Too thick to drink and too thin to plough
By Cheryl Griffin
In the early 1970s, when I was a student at La Trobe University, I joined a folk club briefly where I was introduced to a number of modern versions of the traditional Australian folk songs that I’d always loved.
I don’t remember too many of them now, but the song about the "Muddy Old Yarra", too thick to drink and too thin to plough, comes to mind every time I get off the tram at Flinders Street Station and walk across Princes Bridge to the Arts Precinct.
The Yarra, an essential player in the development of Melbourne’s character, has always symbolised a perceived north-south divide, once based on class (the wealthy lived to the south, the working class to the north) but now the divide is a bit harder to pinpoint. There’s still that sense of affluence to the south and perhaps it’s a bit showier, some might even suggest brash these days. The north’s definitely lost its working-class edge, replaced now by a different sort of edge. Home to artists and a much younger and more aware demographic, I read recently that the north likes to think of itself as Berlin. I’ll leave that with you. All I can tell you is that in 22 years since I moved back into the northern suburbs there have been many changes, not all of them welcome (large scale apartment developments at the forefront), but I love the energy that surrounds me every time I take my tram into the CBD from my tiny corner of the “north”.
As you look at this image of the Yarra, you could be forgiven for thinking that the photographer was actually in Paris, and that this was the River Seine. Or maybe he’s in London and it’s the embankment along the Thames. It’s doubtful that you’d believe that just 71 years earlier the first European settlers had arrived from Tasmania and a mere 55 years earlier there had been only a wooden trestle bridge crossing the river at this spot.
For thousands of years before that the Wurundjeri people of the Kulin nation knew this as Birrarung, “the river of mists”. There is much to explore along the river just east of Princes Bridge. If you want to get a feel for the indigenous history of the area, for example, walk along Birrarung Marr (“Riverbank on the river of mists”) and roam among the park’s open-air indigenous art works.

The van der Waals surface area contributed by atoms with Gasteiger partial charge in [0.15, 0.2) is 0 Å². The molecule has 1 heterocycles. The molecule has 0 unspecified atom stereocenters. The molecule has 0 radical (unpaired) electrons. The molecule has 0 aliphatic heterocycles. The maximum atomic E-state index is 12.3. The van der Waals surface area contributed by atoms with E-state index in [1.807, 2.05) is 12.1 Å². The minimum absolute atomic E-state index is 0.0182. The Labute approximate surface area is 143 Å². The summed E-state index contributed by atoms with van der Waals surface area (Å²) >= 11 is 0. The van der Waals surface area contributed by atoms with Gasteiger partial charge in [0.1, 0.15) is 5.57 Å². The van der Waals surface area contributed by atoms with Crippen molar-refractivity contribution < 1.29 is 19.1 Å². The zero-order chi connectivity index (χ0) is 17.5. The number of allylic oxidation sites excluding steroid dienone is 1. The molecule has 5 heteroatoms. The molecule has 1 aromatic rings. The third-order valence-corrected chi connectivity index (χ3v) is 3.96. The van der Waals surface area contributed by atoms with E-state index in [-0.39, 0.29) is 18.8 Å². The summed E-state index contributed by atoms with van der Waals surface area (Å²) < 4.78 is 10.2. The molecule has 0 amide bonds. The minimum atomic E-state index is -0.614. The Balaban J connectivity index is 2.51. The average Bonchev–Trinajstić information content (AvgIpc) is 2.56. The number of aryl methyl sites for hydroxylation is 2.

For now, though, take a closer look at this photograph taken looking downstream on the northern bank. The master of the vessel, pipe in hand, cap slightly askew, leans casually on the top of his vessel and looks straight at the photographer. Seated on a deck chair on the bank is a woman – his wife, perhaps? She’s looking at him, leaning slightly forward. She appears to be wearing a light coat, perhaps a raincoat. There is a puddle on the ground just in front of her. My guess is it’s either spring or autumn and Melbourne is experiencing its typical four-seasons-in-a-day.
The woman’s feet are just about touching the ropes of the Beaumaris, the vessel moored behind the featured boat. Beyond that a curious dog looks out, front paws on the edge of the embankment. Under the arch of the Princes Bridge (it’s the northern arch that you see here) you can see more boats and ferries and Flinders Street Station. Almost central under the arch is Signal Box A (now a youth arts centre) which was where the switching engineers presided over the railyard. It was important for them to have a clear view of this yard and the line crossing the Sandridge Railway Bridge to Port Melbourne. Beyond that is the distinctive silhouette of the Corporation Markets (also known as the Fish Market), built further along the river in the early 1890s at the Spencer St end of Flinders St.
And looking down on the photographer and his subjects are a line of a dozen or so pedestrians, who have stopped on their journey across the bridge to observe something on the river bank, presumably the photographer at work – still a rarity in those pre-smartphone days.